Chapter three introduces the story’s villain, Haman, who was from the nation of Agag, part of the Persian Empire (Esther 3:1). For a reason never given, Ahasuerus/Xerxes had promoted Haman to the position of Grand Vizier, second in the kingdom. This took place about four years after chapter two (compare Esther 2:16 and Esther 3:7). Haman’s new position required the honor and respect of the people, but Mordecai refused (Esther 3:2-3). The writer seems to link it to his Jewish ancestry without further explanation, but if he was not a particularly religious Jew, one wonders why Mordecai would not bow in respect to Haman, and he was even asked that question (Esther 3:4-5).
One reason that is worth exploring, but can only be speculated, comes from clues sprinkled throughout the story that Jews would find significant. Consider these parallels. Mordecai was the great-grandson of Kish, from the tribe of Benjamin (Esther 2:5). Six hundred years earlier, King Saul was the son of Kish, from the tribe of Benjamin (1 Samuel 9:1). Saul failed to destroy the Amalekites at God’s command, instead sparing the king, whose name was Agag (1 Samuel 15:1-3, 7-9). Mordecai opposed a man from the nation of Agag. It is apparent from Haman’s response to Mordecai’s insult that he already harbored a hatred for the Jewish people at large, not just Mordecai (Esther 3:5-6, 10). Eradicating an entire ethnicity for the actions of one man hints at a deeper issue.
The rest of the chapter outlines Haman’s plan for this execution of all Jews within the borders of Persia (which extended from India to Ethiopia at this time, including the land of Israel; see Esther 1:1). Without giving any detail, he asked the king if he could wipe out “a particular people” throughout the kingdom (Esther 3:8-11). His reasoning was that, because they followed different laws, it was “not appropriate for the king to provide a haven for them.” To sweeten the deal, Haman promised to pay back the royal treasury from his own pocket for the cost of using the king’s army for this purpose. The “10,000 talents” would be close to $200 million dollars in today’s money, a generous amount even for a mission that large. The plan worked, and the king agreed, going so far as to tell Haman, “Keep your money; I’ll pay for it.”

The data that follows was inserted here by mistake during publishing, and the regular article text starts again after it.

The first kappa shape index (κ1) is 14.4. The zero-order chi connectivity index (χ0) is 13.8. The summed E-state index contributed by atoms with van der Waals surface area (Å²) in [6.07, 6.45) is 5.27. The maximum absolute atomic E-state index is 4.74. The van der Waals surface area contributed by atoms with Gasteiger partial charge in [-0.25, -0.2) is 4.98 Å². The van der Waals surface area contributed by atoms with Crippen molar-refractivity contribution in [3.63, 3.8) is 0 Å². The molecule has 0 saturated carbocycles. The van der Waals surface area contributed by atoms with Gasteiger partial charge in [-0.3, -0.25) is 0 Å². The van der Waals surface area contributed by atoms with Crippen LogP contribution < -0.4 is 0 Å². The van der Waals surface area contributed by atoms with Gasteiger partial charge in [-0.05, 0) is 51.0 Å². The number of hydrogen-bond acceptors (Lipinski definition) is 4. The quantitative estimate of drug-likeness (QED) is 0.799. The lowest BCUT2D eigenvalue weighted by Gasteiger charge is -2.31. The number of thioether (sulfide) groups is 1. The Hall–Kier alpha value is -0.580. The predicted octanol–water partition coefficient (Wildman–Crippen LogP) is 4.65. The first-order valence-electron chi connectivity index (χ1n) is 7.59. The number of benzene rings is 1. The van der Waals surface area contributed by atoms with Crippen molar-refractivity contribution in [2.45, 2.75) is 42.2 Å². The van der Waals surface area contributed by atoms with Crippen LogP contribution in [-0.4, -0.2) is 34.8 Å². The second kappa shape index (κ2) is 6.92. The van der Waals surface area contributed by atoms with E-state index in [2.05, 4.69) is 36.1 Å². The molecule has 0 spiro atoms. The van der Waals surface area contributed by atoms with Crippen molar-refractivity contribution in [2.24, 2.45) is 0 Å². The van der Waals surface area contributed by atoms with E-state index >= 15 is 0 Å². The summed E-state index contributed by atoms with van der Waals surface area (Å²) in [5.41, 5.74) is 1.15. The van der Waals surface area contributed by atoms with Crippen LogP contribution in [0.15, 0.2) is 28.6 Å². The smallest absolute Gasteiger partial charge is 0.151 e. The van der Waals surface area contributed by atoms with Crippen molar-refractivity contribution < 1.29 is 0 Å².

By the casting of lots (called a pur in Akkadian) Haman had determined that the day of this genocide would be eleven months later (Esther 3:8). With the king’s approval and signature stamp, Haman wrote the decree that exactly eleven months from that date, every Jew in the empire was to die, regardless of age or gender (Esther 3:12-15). With a flair for the dramatic (and possibly an evil laugh), he wrote “that they should destroy, kill, and annihilate all the Jews” in one day. It was going to be a massacre. The final verse shows the intensity of the evil in Haman and the total apathy in the king: “The edict was issued in Susa the citadel. While the king and Haman sat down to drink, the city of Susa was in an uproar!”